dismiss


dismiss
dismiss dis‧miss [dɪsˈmɪs] verb [transitive]
1. HUMAN RESOURCES to remove someone from their job, usually because they have done something wrong:

• He was dismissed from his job at a bank for repeatedly turning up to work late.

2. LAW to state officially that a court case cannot continue because there is not enough evidence against the accused person:

• The prosecution offered no evidence and the case was dismissed.

* * *

dismiss UK US /dɪˈsmɪs/ verb [T]
HR, WORKPLACE to remove someone from their job, especially because they have done something wrong: dismiss sb for sth »

Salespeople may be dismissed for many reasons, the most common of which is poor performance.

dismiss sb from sth »

He was dismissed from his job for 'serious misconduct'.

See Note RESIGN(Cf. resign)
LAW to formally stop a trial in a court of law, often because there is not enough proof that someone is guilty: dismiss charges/a case/a lawsuit »

The company has asked the judge to dismiss the case saying that the claim it stole trade secrets is not legally well-founded.

to decide that something or someone is not important and not worth considering: dismiss claims/complaints/concerns »

He dismissed claims by members of the union that the layoffs are motivated by budgetary concerns.

dismiss reports/speculation/talk »

The chairman dismissed talk of a merger with the rival company.


Financial and business terms. 2012.

Synonyms:

Look at other dictionaries:

  • dismiss — dis·miss vt 1: to remove from position or service dismiss ed the employee 2: to bring about or order the dismissal of (an action) the suit was dismiss ed vi: to bring about or order a dismissal the pla …   Law dictionary

  • dismiss — 1 Dismiss, discharge, cashier, drop, sack, fire, bounce are comparable when they mean to let go from one s employ or service. Dismiss basically denotes a giving permission to go {he dismissed the assembly Acts 19:41} {dismissed the night watchers …   New Dictionary of Synonyms

  • Dismiss — Dis*miss , v. t. [imp. & p. p. {Dismissed}; p. pr. & vb. n. {Dismissing}.] [L. dis + missus, p. p. of mittere to send: cf. dimittere, OF. desmetre, F. d[ e]mettre. See {Demise}, and cf. {Dimit}.] 1. To send away; to give leave of departure; to… …   The Collaborative International Dictionary of English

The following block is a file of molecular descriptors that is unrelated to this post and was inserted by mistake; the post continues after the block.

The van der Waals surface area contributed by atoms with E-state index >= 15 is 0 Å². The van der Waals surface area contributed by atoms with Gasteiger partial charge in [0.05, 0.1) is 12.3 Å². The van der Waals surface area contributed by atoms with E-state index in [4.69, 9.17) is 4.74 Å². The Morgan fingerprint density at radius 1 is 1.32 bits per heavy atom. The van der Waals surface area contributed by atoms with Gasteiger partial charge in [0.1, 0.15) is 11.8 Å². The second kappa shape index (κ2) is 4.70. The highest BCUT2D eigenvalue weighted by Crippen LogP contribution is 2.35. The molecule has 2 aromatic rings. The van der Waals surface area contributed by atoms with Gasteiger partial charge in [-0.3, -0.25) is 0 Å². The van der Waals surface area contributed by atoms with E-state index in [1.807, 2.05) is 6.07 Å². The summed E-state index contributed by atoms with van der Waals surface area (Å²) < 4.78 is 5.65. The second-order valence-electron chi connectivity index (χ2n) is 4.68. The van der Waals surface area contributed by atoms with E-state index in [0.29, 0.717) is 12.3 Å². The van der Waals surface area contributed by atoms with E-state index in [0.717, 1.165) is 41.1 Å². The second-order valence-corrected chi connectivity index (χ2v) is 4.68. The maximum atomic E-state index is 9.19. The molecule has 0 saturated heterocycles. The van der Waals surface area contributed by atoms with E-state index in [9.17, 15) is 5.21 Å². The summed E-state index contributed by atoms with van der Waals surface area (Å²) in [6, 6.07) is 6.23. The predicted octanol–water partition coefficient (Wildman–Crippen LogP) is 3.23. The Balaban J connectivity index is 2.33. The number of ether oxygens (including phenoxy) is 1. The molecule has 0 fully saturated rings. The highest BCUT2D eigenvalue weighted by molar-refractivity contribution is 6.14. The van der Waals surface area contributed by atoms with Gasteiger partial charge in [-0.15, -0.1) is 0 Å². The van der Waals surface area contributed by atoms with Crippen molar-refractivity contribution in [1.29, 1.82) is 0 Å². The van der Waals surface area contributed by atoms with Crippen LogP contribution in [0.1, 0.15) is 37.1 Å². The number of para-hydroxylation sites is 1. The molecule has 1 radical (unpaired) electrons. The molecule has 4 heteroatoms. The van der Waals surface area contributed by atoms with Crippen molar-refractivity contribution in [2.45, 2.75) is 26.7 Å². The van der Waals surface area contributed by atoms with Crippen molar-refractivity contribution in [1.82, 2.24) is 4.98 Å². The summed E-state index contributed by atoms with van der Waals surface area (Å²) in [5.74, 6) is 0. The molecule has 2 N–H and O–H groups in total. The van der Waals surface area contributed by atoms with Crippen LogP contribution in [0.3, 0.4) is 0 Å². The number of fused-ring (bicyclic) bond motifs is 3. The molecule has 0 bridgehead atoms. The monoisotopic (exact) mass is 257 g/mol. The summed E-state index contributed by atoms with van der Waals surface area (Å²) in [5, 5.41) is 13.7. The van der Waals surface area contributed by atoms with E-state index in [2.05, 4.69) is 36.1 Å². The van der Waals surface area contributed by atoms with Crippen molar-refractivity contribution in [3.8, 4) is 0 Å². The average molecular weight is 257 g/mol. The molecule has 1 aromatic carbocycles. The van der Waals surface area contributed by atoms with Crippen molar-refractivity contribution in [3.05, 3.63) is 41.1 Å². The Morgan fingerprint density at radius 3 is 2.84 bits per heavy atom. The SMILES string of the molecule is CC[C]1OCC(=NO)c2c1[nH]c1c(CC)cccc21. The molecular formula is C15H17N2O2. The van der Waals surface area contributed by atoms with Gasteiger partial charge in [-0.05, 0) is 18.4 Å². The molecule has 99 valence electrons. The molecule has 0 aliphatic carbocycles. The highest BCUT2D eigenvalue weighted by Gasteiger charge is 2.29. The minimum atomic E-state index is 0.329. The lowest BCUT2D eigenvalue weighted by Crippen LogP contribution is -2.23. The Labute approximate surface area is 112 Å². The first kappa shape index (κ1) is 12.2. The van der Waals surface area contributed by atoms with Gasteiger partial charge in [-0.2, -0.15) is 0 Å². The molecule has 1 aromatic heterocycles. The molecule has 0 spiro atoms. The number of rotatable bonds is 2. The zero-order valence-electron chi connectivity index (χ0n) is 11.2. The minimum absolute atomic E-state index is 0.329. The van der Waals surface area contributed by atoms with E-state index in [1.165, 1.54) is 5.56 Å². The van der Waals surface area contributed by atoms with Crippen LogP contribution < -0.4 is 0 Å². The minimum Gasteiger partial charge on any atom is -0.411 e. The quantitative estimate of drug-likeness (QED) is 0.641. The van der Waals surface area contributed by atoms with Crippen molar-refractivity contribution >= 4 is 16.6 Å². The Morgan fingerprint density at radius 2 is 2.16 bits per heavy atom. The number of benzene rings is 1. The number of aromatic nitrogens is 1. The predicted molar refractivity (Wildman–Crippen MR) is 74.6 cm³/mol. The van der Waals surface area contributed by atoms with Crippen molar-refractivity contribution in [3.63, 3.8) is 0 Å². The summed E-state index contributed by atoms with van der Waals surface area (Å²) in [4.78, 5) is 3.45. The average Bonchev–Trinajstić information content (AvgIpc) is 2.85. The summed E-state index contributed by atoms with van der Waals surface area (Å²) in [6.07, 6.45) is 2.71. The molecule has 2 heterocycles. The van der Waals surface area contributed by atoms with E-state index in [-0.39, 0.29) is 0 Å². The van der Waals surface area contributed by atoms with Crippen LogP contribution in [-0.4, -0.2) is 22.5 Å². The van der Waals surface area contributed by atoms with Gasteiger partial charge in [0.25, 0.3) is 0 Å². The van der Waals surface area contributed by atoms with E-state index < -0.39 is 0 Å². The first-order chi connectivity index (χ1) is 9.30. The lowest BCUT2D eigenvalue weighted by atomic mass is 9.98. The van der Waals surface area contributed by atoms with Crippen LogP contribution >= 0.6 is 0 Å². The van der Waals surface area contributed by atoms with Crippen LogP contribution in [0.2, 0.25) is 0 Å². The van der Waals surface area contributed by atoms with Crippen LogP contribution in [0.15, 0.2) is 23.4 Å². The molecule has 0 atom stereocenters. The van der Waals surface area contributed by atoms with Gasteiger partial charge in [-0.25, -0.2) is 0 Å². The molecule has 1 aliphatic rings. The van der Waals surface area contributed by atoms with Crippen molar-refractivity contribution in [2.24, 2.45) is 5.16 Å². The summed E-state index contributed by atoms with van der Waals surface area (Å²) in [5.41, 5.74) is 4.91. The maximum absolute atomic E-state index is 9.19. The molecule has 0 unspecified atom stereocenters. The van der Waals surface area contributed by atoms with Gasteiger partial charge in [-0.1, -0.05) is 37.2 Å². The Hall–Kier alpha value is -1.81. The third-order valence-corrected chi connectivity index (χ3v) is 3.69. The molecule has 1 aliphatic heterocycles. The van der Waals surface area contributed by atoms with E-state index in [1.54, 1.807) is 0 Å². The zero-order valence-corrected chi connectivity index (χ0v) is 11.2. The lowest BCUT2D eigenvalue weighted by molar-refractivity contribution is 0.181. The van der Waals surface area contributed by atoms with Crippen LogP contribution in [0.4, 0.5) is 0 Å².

• dismiss — [v1] send away, remove; free abolish, banish, boot*, brush off*, bundle, cast off*, cast out*, chase, chuck, clear, decline, deport, detach, disband, discard, dispatch, dispense with, disperse, dispose of, dissolve, divorce, do without, drive out …   New thesaurus

  • dismiss — [dis mis′] vt. [ME dismissen < ML dismissus, pp. of dismittere, for L dimittere, to send away < dis , from + mittere, to send: see MISSION] 1. to send away; cause or allow to leave 2. to remove or discharge from a duty, office, position, or …   English World dictionary

  • Dismiss — Dis*miss , n. Dismission. [Obs.] Sir T. Herbert. [1913 Webster] …   The Collaborative International Dictionary of English

  • dismiss — early 15c., from L. dimissus, pp. of dimittere send away, send different ways; break up, discharge; renounce, abandon, from dis apart, away (see DIS (Cf. dis )) + mittere send, let go (see MISSION (Cf. mission)). Prefix altered by analogy with… …   Etymology dictionary

  • dismiss — ► VERB 1) order or allow to leave; send away. 2) discharge from employment. 3) regard as unworthy of consideration. 4) Law refuse further hearing to (a case). 5) Cricket end the innings of (a batsman or side). DERIVATIVES dismissal noun …   English terms dictionary

  • dismiss — v. 1) to dismiss curtly, summarily; lightly 2) (D; tr.) to dismiss as (he was dismissed as incompetent) 3) (D; tr.) to dismiss for (I was dismissed for being late) 4) (D; tr.) to dismiss from (he was dismissed from his job) 5) (misc.) (BE;… …   Combinatory dictionary

  • dismiss */*/ — UK [dɪsˈmɪs] / US verb [transitive] Word forms dismiss : present tense I/you/we/they dismiss he/she/it dismisses present participle dismissing past tense dismissed past participle dismissed 1) to refuse to accept that something might be true or… …   English dictionary